Motherlode Town in Oregon
"Quaint Mining Era Town Turned Tourist Center"
Jacksonville, a town founded by miners when gold was discovered on Jackson Creek in 1851, is not unlike the best of the California motherlode towns, such as Nevada City, Sonora, or indeed, same name town, Jackson. During its heyday, Jacksonville had plenty of money to splurge on architecture, but the town has been off-the-beaten-path, very much in the shadow of nearby Ashland, and so the surge in tourism there has been relatively recent. The railway bypassed the city as early as 1884, stifling economic growth. As a result, Jacksonville has not been overly restored with concrete and asphalt, nor freeway bypass; rather, restoration efforts today are done with attention to retaining the original materials and architecture of all historic buildings. As a result, there is plenty for history buffs to see and do in town as some 100 buildings are listed as historic structures.
"Britt Festival, Pioneer Cemetary, and Courthouse"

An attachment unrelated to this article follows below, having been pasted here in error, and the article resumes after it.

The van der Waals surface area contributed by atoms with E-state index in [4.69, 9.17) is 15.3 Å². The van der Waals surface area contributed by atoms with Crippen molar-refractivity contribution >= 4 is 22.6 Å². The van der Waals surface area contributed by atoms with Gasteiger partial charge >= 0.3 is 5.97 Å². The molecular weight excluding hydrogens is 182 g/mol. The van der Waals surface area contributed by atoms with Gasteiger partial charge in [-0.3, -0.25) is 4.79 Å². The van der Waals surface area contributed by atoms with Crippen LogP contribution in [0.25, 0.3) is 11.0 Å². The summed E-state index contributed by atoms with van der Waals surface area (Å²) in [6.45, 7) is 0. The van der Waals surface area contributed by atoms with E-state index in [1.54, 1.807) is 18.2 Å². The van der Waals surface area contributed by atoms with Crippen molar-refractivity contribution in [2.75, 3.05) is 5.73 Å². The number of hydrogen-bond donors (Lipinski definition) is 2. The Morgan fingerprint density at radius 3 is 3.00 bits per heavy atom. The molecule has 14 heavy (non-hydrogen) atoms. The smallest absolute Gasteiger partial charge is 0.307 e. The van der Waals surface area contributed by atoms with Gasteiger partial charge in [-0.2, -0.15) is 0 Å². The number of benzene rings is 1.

Britt Park, created by pioneer Peter Britt, sponsors a summer series of pop music festivals, and at the time I was there Dead Heads wearing tie dye clothing lined up to listen to Bob Weir, whom I happened to see smiling broadly as he climbed off the bus, delighted by the fresh air of the park. On a madrone forested hill opposite the hillside of Britt Park is a wonderful old pioneer cementary that is maintained as it was. Meanwhile, down in town the old courthouse, now a museum, stands tall over this quaint town.
"Family Park and Wildlife"
Jacksonville has a family focus, and there are plenty of deer that will walk right into town. In addition to the cemetary and Britt Park, there are several other nature trails and city parks that cater not only to tourists but to the youth who live there.